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As a self-learner I am struggling to understand how the law of total probability works for problems involving joint PMFs of a function of random variables (and PDFs).

For example, to calculate the PMF of two indepdenent random variables $X + Y$ when $X \sim Poisson(\lambda_1)$ and $Y \sim Poisson(\lambda_2)$ the book I am reading (Joseph Blitzstein - Introduction to probability page 166) proposes the following approach:

$\begin{aligned} P(X + Y = k) & = \sum_{j = 0}^k P(X + Y = k \ | \ X = j) \ P(X = j) \\ & = \sum_{j = 0}^k P(Y = k- j \ | \ X = j) \ P(X = j) \\ & = \sum_{j = 0}^k P(Y = k- j ) \ P(X = j) \ \textit{ drop conditioning by independence of X and Y} \end{aligned}$

Question: where does the sum $ \sum_{j = 0}^k $ come from ?

When approaching this problem my intuition would be to use the joint PMF: $P_{XY}(x,y) = P(X = x, Y = y)$ and combine it with Bayes rule $P(A \cap B) = P(A | B) P(B)$ to get:

$\begin{aligned} P(X + Y = k) & = P(Y = k - j \cap X = j ) \\ & = P(Y = k - j \ | \ X = j ) \ P(X = j) \end{aligned}$

[Edit] - Solved - worked example

Consider the case where $k = 2$ then:

$\begin{aligned} & P(X + Y = 2) = P(X + Y = 2| X = 0 )P(X = 0 ) + P(X + Y = 2 | X = 1 )P(X = 1 ) + P(X + Y = 2 | X = 2 )P(X = 2 ) \\ \\ & = P(Y = 2 | X =0)P(X = 0 ) + P(Y = 1 | X =1)P(X = 1 ) + P(Y = 0 | X =2)P(X = 2 ) \\ \\ & = P(Y = 2 )P(X = 0 ) + P(Y = 1 )P(X = 1 ) + P(Y = 0 )P(X = 2 ) \textit{ by indep.} \\ \\ & = \sum_{j=0}^2P(Y= 2 - j)P(X = j) \end{aligned}$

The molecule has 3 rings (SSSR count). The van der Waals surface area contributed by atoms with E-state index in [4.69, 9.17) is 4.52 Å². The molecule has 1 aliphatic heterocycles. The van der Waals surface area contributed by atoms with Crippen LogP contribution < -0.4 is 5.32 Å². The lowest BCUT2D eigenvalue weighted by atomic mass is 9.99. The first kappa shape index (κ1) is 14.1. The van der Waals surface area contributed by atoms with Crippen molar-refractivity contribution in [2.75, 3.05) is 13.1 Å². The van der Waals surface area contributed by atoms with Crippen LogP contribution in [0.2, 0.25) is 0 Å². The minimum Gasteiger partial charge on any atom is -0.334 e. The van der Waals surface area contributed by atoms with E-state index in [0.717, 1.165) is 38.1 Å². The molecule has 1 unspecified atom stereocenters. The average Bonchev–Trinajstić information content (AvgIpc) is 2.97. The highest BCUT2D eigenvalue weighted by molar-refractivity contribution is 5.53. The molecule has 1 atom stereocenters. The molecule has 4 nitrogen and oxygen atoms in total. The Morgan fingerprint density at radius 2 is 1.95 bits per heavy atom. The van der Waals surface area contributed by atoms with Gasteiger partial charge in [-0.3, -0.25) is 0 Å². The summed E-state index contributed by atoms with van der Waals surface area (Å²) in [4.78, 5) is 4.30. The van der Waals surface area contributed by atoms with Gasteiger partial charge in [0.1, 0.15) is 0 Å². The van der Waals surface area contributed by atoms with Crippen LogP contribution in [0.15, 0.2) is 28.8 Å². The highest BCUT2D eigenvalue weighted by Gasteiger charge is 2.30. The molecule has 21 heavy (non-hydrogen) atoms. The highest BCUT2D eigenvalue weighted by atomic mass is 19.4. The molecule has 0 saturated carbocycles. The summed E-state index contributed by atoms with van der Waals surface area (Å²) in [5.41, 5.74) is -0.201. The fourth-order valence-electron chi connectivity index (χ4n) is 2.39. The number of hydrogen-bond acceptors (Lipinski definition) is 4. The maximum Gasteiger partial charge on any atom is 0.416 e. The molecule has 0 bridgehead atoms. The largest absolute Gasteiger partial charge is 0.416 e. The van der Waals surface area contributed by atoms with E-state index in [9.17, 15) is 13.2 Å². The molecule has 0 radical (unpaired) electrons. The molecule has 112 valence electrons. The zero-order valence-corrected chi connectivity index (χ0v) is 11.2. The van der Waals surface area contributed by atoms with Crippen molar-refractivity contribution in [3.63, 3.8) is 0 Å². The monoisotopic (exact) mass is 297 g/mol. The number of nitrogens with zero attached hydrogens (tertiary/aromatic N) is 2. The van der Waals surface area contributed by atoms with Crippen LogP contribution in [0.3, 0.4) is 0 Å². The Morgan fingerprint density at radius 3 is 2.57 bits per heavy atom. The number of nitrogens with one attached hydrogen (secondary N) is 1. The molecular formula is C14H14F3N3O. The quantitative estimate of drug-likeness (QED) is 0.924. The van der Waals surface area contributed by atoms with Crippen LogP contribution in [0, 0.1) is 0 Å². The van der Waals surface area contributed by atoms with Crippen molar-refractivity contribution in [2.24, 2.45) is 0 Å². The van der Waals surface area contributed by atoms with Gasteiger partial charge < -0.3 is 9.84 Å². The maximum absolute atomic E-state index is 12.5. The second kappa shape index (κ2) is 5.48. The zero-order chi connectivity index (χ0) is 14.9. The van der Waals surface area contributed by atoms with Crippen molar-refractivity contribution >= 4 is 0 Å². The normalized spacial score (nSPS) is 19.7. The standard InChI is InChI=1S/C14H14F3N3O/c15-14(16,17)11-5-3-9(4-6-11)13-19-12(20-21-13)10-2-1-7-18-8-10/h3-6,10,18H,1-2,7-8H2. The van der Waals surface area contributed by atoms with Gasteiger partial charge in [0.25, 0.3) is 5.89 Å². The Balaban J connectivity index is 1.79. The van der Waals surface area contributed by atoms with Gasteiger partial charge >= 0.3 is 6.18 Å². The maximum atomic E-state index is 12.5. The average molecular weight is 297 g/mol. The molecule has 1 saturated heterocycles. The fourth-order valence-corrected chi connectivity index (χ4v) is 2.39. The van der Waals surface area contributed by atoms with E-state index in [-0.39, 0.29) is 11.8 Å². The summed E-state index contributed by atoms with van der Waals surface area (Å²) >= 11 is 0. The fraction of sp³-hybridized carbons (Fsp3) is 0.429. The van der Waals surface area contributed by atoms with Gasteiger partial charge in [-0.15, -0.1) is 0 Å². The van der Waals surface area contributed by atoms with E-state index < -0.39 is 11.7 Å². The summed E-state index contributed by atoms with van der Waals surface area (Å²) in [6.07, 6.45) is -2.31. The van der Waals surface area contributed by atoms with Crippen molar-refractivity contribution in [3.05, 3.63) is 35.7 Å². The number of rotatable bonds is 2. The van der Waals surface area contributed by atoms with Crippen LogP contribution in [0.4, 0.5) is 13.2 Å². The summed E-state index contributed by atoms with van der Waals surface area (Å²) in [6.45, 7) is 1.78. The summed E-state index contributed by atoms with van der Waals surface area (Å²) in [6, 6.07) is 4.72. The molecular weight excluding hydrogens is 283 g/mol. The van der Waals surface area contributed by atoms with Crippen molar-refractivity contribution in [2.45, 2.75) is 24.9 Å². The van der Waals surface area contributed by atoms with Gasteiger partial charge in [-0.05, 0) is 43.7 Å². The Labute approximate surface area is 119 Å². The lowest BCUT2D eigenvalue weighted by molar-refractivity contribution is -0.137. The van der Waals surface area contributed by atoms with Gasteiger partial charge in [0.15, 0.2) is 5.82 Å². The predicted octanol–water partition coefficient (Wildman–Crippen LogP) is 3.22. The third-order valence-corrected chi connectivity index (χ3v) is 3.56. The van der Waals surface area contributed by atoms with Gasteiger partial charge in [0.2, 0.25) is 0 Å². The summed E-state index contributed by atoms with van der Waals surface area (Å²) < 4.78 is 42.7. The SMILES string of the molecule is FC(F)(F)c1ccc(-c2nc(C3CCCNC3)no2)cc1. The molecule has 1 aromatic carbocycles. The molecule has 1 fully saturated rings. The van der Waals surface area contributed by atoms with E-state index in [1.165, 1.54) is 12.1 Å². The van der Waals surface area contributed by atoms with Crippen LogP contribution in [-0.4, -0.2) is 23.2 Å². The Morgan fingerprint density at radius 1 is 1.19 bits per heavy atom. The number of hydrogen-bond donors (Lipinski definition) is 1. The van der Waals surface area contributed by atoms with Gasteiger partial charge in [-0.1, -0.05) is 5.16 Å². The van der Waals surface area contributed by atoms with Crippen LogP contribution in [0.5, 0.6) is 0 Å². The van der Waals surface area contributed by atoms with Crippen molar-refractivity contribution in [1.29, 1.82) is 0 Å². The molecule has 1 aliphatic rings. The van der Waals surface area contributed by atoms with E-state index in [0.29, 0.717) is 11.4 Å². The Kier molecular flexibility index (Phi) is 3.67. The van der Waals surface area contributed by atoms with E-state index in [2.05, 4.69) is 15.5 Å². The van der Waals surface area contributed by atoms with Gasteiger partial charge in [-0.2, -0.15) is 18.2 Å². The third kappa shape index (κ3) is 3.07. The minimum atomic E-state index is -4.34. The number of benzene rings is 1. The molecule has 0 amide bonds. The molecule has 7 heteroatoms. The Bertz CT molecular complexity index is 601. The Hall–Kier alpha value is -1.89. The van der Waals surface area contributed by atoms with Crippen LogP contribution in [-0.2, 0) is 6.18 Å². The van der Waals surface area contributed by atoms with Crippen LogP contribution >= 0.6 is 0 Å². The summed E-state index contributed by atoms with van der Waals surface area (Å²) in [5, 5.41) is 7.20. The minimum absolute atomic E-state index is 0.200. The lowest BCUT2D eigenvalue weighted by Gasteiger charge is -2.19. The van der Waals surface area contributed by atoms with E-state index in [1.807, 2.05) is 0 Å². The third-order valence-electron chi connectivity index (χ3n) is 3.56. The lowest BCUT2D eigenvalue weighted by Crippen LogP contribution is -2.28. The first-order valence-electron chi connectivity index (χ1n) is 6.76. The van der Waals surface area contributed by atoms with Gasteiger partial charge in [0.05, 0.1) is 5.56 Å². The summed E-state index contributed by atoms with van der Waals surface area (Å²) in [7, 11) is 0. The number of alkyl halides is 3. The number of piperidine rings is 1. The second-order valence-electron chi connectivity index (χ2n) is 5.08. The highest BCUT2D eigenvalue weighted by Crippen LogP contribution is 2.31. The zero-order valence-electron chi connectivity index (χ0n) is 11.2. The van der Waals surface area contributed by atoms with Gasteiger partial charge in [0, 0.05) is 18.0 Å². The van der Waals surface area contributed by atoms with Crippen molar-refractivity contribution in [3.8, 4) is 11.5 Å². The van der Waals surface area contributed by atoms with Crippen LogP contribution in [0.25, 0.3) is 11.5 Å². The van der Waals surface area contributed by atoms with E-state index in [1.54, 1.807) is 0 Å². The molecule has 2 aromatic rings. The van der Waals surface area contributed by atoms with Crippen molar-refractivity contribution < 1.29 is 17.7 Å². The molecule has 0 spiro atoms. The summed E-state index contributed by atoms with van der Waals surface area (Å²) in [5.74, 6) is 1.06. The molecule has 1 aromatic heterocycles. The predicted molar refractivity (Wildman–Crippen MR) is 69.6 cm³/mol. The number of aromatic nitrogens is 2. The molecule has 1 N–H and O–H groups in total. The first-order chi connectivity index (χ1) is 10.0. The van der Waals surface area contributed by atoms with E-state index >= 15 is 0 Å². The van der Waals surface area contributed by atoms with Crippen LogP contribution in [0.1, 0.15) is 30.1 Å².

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We are aware that the disjoint sets $\{ X = j \}$ $(j = 0, \dots, k)$ form a partition of the underlying "urn". Then $$ P\{ X + Y = k \} = P(\bigcup_{j=0}^{k}\{ X + Y = k\} \cap \{ X = j\}) = \sum_{j=0}^{k}P\{ X + Y = k\ \text{and}\ X = j\} = \sum_{j=0}^{k}P\{X + Y = k \mid X = j\}P\{ X = j \}. $$ So the sum over $j$ comes from the union. Intuitively, the sum comes from cutting the event $\{ X + Y = k \}$ into pieces with the sets $\{ X = j \}$ and then patching them up.

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  • $\begingroup$ @XavierBourretSicotte. Welcome. It is a typo. $\endgroup$ – Gary Moore Jun 2 '18 at 21:41
  • $\begingroup$ Thanks, i get it actually, will edit my question to detail the understanding ! $\endgroup$ – Xavier Bourret Sicotte Jun 2 '18 at 21:45

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